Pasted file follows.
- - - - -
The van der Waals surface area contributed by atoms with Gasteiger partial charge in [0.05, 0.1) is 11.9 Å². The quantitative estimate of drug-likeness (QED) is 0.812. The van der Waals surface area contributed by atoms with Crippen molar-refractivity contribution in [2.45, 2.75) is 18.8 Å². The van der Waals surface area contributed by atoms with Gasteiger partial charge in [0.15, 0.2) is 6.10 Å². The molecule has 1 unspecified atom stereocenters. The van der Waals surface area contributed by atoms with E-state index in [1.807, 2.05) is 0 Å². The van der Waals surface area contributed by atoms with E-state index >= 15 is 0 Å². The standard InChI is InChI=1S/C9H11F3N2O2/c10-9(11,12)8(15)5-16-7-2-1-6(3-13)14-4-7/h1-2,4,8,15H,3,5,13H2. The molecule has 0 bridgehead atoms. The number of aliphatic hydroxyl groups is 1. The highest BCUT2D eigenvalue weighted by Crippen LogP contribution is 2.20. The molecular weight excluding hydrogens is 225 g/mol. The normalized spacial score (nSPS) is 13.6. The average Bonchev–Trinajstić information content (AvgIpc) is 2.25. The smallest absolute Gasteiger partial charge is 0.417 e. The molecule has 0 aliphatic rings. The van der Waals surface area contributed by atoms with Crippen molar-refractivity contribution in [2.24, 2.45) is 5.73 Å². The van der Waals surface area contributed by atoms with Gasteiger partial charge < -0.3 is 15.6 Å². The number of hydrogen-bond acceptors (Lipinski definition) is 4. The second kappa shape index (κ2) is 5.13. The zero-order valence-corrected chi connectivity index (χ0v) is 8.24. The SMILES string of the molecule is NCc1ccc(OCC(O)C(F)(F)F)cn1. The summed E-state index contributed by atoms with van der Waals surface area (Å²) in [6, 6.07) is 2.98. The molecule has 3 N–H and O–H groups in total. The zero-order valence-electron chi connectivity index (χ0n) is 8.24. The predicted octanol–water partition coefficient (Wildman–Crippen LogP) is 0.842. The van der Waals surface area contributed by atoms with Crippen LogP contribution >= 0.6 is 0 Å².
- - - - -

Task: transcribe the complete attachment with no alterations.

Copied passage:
The van der Waals surface area contributed by atoms with Gasteiger partial charge in [0.05, 0.1) is 11.9 Å². The quantitative estimate of drug-likeness (QED) is 0.812. The van der Waals surface area contributed by atoms with Crippen molar-refractivity contribution in [2.45, 2.75) is 18.8 Å². The van der Waals surface area contributed by atoms with Gasteiger partial charge in [0.15, 0.2) is 6.10 Å². The molecule has 1 unspecified atom stereocenters. The van der Waals surface area contributed by atoms with E-state index in [1.807, 2.05) is 0 Å². The van der Waals surface area contributed by atoms with E-state index >= 15 is 0 Å². The standard InChI is InChI=1S/C9H11F3N2O2/c10-9(11,12)8(15)5-16-7-2-1-6(3-13)14-4-7/h1-2,4,8,15H,3,5,13H2. The molecule has 0 bridgehead atoms. The number of aliphatic hydroxyl groups is 1. The highest BCUT2D eigenvalue weighted by Crippen LogP contribution is 2.20. The molecular weight excluding hydrogens is 225 g/mol. The normalized spacial score (nSPS) is 13.6. The average Bonchev–Trinajstić information content (AvgIpc) is 2.25. The smallest absolute Gasteiger partial charge is 0.417 e. The molecule has 0 aliphatic rings. The van der Waals surface area contributed by atoms with Crippen molar-refractivity contribution in [2.24, 2.45) is 5.73 Å². The van der Waals surface area contributed by atoms with Gasteiger partial charge < -0.3 is 15.6 Å². The number of hydrogen-bond acceptors (Lipinski definition) is 4. The second kappa shape index (κ2) is 5.13. The zero-order valence-corrected chi connectivity index (χ0v) is 8.24. The SMILES string of the molecule is NCc1ccc(OCC(O)C(F)(F)F)cn1. The summed E-state index contributed by atoms with van der Waals surface area (Å²) in [6, 6.07) is 2.98. The molecule has 3 N–H and O–H groups in total. The zero-order valence-electron chi connectivity index (χ0n) is 8.24. The predicted octanol–water partition coefficient (Wildman–Crippen LogP) is 0.842. The van der Waals surface area contributed by atoms with Crippen LogP contribution >= 0.6 is 0 Å².